Government health boss commends ‘extraordinary uptake’ of HIV opt-out scheme
Opt-out blood tests for HIV, Hepatitis B and Hepatitis C will be rolled out to more sites in the UK, with the potential to save thousands of lives and meet the goal of ending new transmissions by 2030.
Under the opt-out scheme, anyone having a blood test at selected A&E departments will also be tested for HIV, Hepatitis B and Hepatitis C, unless they opt out.
It also comes after music legend Sir Elon John told MPs the UK could be “the first country in the world to defeat this awful virus” and implored them “not waste your allotted time as political leaders”.
During the first 18 months of the opt-out testing programme, 33 emergency departments conducted millions of tests and identified more than 4,000 people unknowingly living with bloodborne infections – including hundreds with HIV.
The programme will now be expanded to 46 more emergency departments in 32 high HIV prevalence areas of England.
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Speaking with PinkNews about the announcement deputy chief medical officer Dr Thomas Waite described the success of the scheme as one of “extraordinary uptake”.
The aim of the scheme, he explained, is to reach people who do not routinely make contact with HIV or wider STI services as well as groups who are often missed, such as women and older people.
“There are some things I think we do need to learn from this initial pilot,” Waite said, “because whilst overall uptake is good, actually uptake by area varies from about 25 per cent to about 75 per cent.”
“We need to look at how well this is supporting people in a range of different ethnic backgrounds, range of different population groups and make sure that we are reaching those who truly need them,” he explained.
Summarising the importance of regularly getting tested – which the government recommends annually for gay and bisexual men or every three months if having unprotected sex with new partners – he said: “Getting tested is the best way of taking control of your health, because knowing your status allows you to get on to highly effective treatments for HIV as well as for a range of other sexually transmitted infections.”
He continued: “We’ve had good results from the A&E opt-out testing and the pilots, we will now optimise delivery of that in the next phase but it’s only one form of testing.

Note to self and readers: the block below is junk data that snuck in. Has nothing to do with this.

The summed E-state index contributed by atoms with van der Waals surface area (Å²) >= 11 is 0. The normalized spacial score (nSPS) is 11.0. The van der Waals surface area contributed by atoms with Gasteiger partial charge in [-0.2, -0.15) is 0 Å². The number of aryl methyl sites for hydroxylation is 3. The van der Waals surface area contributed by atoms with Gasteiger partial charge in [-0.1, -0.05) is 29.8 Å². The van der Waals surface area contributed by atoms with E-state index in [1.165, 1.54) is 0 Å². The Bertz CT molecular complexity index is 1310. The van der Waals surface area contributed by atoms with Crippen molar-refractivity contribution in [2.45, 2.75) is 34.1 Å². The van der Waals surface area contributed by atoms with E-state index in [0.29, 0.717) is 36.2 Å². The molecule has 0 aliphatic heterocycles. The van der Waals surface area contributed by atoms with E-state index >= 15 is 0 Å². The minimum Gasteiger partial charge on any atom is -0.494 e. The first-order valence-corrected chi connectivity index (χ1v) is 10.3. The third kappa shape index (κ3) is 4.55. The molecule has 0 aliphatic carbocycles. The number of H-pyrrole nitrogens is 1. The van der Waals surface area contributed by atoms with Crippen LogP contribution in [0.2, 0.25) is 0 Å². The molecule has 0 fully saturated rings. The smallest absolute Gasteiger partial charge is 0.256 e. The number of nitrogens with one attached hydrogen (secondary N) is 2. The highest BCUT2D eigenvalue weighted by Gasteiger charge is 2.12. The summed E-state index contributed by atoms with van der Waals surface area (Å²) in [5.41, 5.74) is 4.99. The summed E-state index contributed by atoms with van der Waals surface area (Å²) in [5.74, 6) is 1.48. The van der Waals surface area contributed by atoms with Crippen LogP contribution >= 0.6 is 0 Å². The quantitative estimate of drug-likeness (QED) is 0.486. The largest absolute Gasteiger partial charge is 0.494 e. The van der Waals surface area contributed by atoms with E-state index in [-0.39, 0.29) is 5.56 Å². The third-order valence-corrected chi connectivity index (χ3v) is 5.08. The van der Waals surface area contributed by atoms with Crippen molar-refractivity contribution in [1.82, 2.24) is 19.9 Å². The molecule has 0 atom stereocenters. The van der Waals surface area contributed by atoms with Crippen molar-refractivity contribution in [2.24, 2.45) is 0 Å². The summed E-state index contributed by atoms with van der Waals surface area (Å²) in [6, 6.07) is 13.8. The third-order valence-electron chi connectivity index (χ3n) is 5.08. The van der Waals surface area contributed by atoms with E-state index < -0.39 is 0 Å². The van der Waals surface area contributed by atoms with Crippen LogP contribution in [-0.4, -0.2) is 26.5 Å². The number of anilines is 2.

“There are lots of ways to get yourself tested so that we try to get our way down towards having the lowest possible burden of disease that we can.
“Ultimately, the reason for getting tested and getting on to treatment is that the treatment is very effective.
“You can get your viral loads down for HIV to an undetectable level and that means that HIV is untransmissible, with all that means for your quality of life.”
Commenting on the announcement, Richard Angell – chief executive of Terrence Higgins Trust – said it is the “testing turbo boost” needed to end new HIV cases by 2030.
“It’s hugely significant that an additional 2 million HIV tests will be carried out in A&Es over the next year thanks to a temporary but wholesale expansion of opt-out HIV testing to 46 additional hospitals.
“With this landmark investment, opt-out HIV testing in A&Es will account for more than half of all tests in England. This major ramping up of testing is absolutely crucial to find the 4,400 people still living with undiagnosed HIV.”
Angell added: “The evidence is crystal clear: testing everyone having a blood test in emergency departments for HIV works.
“It helps diagnose people who wouldn’t have been reached via any other testing route and who have often been missed before.
“It also saves the NHS millions, relieves pressure on the health service and helps to address inequalities with those diagnosed in A&E more likely to be of black ethnicity, women and older people.”
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